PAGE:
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Caring for Caregivers

Posted by Jennifer on November 15, 2011

Chances are you, or someone close to you, is or will be a caregiver at some point. Caregivers are all around us – they are simply people who look after their loved ones. This may be part-time, or round-the-clock care. Some people become caregivers gradually as their loved one becomes more dependent. Sometimes they may become a caregiver overnight. Anyone who provides aid to someone who needs it is a caregiver. This aid may range from keeping house, to managing a senior’s finances, to constant bedside aid.

The heart of a caregiver is a powerful resource. Most caregivers don’t realise that they are classified as caregivers – they believe they are simply performing their family duty. Regardless of the circumstances, caregivers need care too. The physical, social, financial, and emotional stresses of caring for a loved one take their toll.

If you are not ready to seek a professional caregiver, it is vital to take advantage of respite care. Even if it’s one day a week, or a longer vacation, having someone relieve the primary caregiver of duty is essential to his or her health. Taking the time to look after yourself will help immensely in coping, as well as the relationship between the caregiver and the person needing care.

Eventually, a caregiver may need to hire a professional caregiver. How do you know when it’s time to find professional aid?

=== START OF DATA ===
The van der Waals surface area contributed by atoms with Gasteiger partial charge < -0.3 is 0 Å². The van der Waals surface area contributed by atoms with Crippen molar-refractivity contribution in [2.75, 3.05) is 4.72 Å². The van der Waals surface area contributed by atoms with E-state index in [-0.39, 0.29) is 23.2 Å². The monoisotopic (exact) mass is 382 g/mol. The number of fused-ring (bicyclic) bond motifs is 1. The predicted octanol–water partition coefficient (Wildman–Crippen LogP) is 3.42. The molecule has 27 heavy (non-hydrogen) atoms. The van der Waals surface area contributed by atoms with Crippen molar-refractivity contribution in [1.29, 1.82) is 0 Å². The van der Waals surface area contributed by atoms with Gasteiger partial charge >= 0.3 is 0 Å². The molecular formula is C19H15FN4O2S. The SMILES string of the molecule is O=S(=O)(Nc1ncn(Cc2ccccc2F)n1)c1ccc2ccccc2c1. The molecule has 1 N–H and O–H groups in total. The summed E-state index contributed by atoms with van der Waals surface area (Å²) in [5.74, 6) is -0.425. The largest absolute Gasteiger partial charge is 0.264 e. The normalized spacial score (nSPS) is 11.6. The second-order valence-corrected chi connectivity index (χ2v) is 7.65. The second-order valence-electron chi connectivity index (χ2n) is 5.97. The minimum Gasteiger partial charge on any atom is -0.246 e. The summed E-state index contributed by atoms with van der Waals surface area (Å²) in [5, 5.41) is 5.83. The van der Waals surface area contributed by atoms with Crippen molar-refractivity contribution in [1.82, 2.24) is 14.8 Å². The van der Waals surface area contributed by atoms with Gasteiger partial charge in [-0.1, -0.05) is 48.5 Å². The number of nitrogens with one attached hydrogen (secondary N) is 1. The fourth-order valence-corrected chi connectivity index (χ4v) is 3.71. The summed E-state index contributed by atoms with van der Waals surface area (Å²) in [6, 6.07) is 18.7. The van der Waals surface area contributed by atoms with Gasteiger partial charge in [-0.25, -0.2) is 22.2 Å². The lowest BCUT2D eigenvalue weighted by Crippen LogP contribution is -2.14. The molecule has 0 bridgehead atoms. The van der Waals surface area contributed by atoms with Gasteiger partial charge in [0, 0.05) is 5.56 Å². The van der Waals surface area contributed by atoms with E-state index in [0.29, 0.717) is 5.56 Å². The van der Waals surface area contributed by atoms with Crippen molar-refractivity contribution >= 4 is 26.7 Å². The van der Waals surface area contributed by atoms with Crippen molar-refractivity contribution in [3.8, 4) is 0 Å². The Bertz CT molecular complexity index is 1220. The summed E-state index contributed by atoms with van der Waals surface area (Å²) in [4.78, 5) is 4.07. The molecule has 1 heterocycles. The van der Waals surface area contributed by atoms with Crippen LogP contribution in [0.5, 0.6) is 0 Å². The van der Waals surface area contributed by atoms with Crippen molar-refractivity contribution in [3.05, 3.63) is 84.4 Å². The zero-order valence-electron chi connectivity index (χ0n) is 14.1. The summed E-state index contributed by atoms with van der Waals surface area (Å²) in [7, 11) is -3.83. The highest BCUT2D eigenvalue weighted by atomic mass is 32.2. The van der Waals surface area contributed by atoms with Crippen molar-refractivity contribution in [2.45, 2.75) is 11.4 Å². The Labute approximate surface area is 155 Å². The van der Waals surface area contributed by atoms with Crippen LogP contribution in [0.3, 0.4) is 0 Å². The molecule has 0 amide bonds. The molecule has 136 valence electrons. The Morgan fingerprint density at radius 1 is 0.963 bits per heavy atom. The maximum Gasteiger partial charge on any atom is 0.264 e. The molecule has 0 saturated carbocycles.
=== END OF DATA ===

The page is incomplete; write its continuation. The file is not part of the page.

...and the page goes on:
1. You are constantly tired. It is hard to find the energy to perform the tasks you need to for the person you’re caring for, as well as yourself. You might find yourself catching every cold that goes around, forgetting to do certain chores, or lacking motivation to see friends and go outside. Reaching this point is bad for your own health, as well as the person dependent on you.
  2. Their condition has changed, or is deteriorating, and you are not equipped to assist them with their new requirements. Always ask the doctor lots of questions, and do your own research, so you know beforehand the needs of the person you’re caring for. Knowing in advance at which point you will no longer be equipped to provide care is important to making the decision.
  3. You are having trouble coping. Keep a diary of your emotions. Remember it’s natural to feel negative emotions such as grief, frustration, hopelessness, or fear. But when these emotions become dominant thoughts in your brain, it is time to find relief in a professional caregiver.
  4. You are financially unable to continue giving care at home. If you have left work to become a caregiver temporarily, and have ended up care-giving more long term, you should explore your financial options. Talk to your family about how you can plan for when your parent needs care, and how you will pay for a professional caregiver so you can return to work. It can be difficult to remind yourself that giving up your job will not benefit yourself nor the person you are caring for eventually.

If any of these describe you, or someone you know, it is time to find a caregiver. Caregivers can be found for all types of situations and you will be able to find one to suit your family. They can range from a few hours a week, to round-the-clock assistance. Hiring a caregiver is not declining your duty as a family member – it is the best you can do for your loved one so they can stay at home and you can look after yourself as well.

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